The use of digital fabrication technology to foster people-centred, bottom-up development is championed in Recoded City: Co-creating Urban Futures, writes Alan Gordon
In this formidable body of research, the campaigning co-authors - regeneration architect Thomas Ermacora, and historian and writer Lucy Bullivant - boldly announce a ‘new epoch’ in urban design. It is their ambition to challenge traditional modes of urban development with people-centred alternatives, exploiting digital fabrication technologies.
‘Recoding’, derived metaphorically from computing and genetics, is Ermacora’s term for participatory placemaking; an approach, he says, ‘motivated by a civic duty to help the 90 per cent, and not the privileged 10 per cent’, which actively engages citizens and users in decision-making, and fosters local productivity and sense of ownership.
The emphasis is on bottom-up rather than top-down, DIY rather than developer, liveability rather than profit
The book showcases 43 projects from around the world, exemplars of grassroots placemaking achieved through a high degree of participation by local residents and users collaborating with professionals. Often these are in economically deprived or disaster-hit areas, and make use of new technology. The emphasis is on bottom-up rather than top-down, socially informed architecture rather than mega-planning, DIY rather than developer, liveability rather than profit.
The studies, or stories as the authors prefer to call them, describe a highly diverse selection of projects, among them the rescue and transformation into public space of Manhattan’s derelict High Line; an upgrade of an anarchic South African township using self-build systems; the courageous defence of Istanbul’s Gezi Park from top-down development in the teeth of violent state opposition; and multi-modal interventions in public consultations on the development of Bishopsgate Goodsyard in London’s Shoreditch. Each scheme is awarded – with scientific rigour – points out of five for impact, scale, design, replicability and engagement, while clear charts map some of the processes of engagement and development.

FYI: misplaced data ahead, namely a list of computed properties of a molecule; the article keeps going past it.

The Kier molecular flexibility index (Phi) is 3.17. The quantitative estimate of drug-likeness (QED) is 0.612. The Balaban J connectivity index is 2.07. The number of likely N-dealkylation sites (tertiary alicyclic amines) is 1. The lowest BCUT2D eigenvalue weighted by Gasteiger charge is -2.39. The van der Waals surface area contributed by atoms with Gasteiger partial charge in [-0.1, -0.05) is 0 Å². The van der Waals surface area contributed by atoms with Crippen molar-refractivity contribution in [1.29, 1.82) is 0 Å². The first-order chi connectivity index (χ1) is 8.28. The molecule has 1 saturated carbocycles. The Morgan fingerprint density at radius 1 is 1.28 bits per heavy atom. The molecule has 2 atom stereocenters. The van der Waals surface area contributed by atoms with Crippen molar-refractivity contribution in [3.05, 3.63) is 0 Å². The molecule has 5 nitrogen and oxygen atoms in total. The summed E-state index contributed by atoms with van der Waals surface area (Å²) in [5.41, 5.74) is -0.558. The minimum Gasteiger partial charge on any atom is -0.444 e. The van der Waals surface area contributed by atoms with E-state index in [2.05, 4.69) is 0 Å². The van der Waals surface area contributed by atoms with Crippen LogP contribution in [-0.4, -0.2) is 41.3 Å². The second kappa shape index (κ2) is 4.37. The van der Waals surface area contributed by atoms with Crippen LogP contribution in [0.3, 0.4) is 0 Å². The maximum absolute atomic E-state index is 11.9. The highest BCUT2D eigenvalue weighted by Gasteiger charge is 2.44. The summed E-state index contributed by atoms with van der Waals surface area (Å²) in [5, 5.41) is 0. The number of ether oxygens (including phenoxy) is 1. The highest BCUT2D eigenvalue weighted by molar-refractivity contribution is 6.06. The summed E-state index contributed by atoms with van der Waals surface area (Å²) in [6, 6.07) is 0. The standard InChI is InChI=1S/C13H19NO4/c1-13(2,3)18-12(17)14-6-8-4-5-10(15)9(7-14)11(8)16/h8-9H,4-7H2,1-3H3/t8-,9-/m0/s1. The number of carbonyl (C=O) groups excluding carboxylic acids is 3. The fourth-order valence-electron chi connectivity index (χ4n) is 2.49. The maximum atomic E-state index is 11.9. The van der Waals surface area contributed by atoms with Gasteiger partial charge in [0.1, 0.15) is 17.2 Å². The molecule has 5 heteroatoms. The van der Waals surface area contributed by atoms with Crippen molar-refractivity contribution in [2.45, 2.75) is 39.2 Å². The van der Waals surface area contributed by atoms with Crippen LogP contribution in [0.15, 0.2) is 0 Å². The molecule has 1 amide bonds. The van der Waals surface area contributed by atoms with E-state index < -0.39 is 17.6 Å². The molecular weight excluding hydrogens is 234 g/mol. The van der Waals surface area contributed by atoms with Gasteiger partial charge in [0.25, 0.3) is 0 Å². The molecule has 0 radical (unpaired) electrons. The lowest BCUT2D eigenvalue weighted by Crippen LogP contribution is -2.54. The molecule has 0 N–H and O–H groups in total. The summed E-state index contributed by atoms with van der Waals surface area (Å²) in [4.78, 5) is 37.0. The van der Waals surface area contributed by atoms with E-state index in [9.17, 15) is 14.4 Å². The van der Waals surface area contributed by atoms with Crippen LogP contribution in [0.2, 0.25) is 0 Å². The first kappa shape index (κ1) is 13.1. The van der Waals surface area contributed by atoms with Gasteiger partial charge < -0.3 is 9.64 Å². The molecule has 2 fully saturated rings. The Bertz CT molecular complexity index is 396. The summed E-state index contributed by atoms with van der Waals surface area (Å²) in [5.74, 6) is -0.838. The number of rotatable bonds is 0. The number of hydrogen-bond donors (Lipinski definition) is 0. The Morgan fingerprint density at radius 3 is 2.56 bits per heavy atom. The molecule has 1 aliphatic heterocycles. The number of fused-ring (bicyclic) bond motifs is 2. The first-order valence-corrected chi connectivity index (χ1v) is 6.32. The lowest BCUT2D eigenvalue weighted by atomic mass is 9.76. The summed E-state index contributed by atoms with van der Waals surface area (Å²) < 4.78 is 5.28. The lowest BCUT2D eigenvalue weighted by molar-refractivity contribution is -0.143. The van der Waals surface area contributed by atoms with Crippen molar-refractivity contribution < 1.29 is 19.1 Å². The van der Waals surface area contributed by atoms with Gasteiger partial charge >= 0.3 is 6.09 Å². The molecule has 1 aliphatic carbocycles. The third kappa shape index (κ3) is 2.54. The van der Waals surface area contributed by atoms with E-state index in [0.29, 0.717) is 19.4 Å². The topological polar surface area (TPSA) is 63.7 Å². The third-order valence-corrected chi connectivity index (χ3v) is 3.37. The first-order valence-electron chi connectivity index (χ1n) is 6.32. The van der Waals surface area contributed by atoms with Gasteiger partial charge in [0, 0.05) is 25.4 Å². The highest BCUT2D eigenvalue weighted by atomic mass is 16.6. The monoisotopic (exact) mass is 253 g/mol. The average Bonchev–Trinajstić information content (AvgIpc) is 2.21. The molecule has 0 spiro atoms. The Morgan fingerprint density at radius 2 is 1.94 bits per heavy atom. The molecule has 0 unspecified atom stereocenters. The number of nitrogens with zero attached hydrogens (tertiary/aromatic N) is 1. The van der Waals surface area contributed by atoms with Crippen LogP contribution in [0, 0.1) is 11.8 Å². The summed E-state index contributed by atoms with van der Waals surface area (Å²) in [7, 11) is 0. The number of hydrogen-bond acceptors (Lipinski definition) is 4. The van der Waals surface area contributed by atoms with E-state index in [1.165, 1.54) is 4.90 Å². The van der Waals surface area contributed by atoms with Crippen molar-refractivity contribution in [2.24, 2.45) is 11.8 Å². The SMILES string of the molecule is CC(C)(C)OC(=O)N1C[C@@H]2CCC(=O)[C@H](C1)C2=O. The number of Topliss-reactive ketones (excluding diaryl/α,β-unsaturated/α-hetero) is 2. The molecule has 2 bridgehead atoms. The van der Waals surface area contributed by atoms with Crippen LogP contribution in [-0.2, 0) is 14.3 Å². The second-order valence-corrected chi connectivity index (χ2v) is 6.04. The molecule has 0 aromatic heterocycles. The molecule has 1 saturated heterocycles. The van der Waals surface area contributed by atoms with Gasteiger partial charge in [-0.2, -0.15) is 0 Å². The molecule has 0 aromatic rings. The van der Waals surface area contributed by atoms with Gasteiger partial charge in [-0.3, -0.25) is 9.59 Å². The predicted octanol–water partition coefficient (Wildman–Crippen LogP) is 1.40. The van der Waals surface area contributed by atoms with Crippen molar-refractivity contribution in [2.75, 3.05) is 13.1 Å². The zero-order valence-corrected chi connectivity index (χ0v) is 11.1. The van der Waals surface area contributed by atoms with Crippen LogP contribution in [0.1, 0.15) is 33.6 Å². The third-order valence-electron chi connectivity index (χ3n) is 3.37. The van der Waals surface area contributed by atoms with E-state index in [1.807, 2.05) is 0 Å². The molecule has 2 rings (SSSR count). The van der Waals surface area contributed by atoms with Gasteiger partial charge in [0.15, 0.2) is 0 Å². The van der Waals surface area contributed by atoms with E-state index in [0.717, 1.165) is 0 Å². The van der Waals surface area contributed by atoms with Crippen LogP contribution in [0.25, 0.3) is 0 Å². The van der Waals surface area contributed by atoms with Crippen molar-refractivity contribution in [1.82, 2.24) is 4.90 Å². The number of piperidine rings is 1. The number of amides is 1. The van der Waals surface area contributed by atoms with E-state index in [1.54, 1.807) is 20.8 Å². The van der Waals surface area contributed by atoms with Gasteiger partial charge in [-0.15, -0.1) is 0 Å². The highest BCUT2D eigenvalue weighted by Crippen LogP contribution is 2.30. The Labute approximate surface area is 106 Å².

EF Schumacher’s Small is Beautiful, with its stress on the importance of sustainable development and use of appropriate technologies, evidently runs through Recoded City’s DNA. But much has happened in science and technology since he published his pioneering economic philosophy in 1973. Recoded City puts the theory into practice by showing how the power of today’s global, ubiquitous information technology can serve the interests of the hyper-local, through data sharing, open source design and fab labs (small-scale workshops offering digital fabrication – Ermacora set up London’ first fab lab, the Machines Room, in Hackney in 2012). The book features an outstanding example of open-source design in Alastair Parvin/00’s WikiHouse, a high-performance, low-cost home design that is free to share under a Creative Commons licence and is adaptable to local materials for self-build.
Leika Aruga running workshops with families in Hariharpur Village
Recoded City champions a broad, diversified, holistic approach to urban design which simultaneously commits to social responsibility and local engagement. The needs and ambitions of communities and stakeholder groups are the focal point of Ermacora and Bullivant’s vision and, stepping outside the studio and workshop, Recoded City also shares inventive ways in which urban realm projects have attracted and encouraged social activities and participation, or have collaborated with community activists.
Recoded City: Co-creating Urban Futures by Thomas Ermacora and Lucy Bullivant is published by Routledge, £36.99 paperback, 320 pages.
Recoded City cover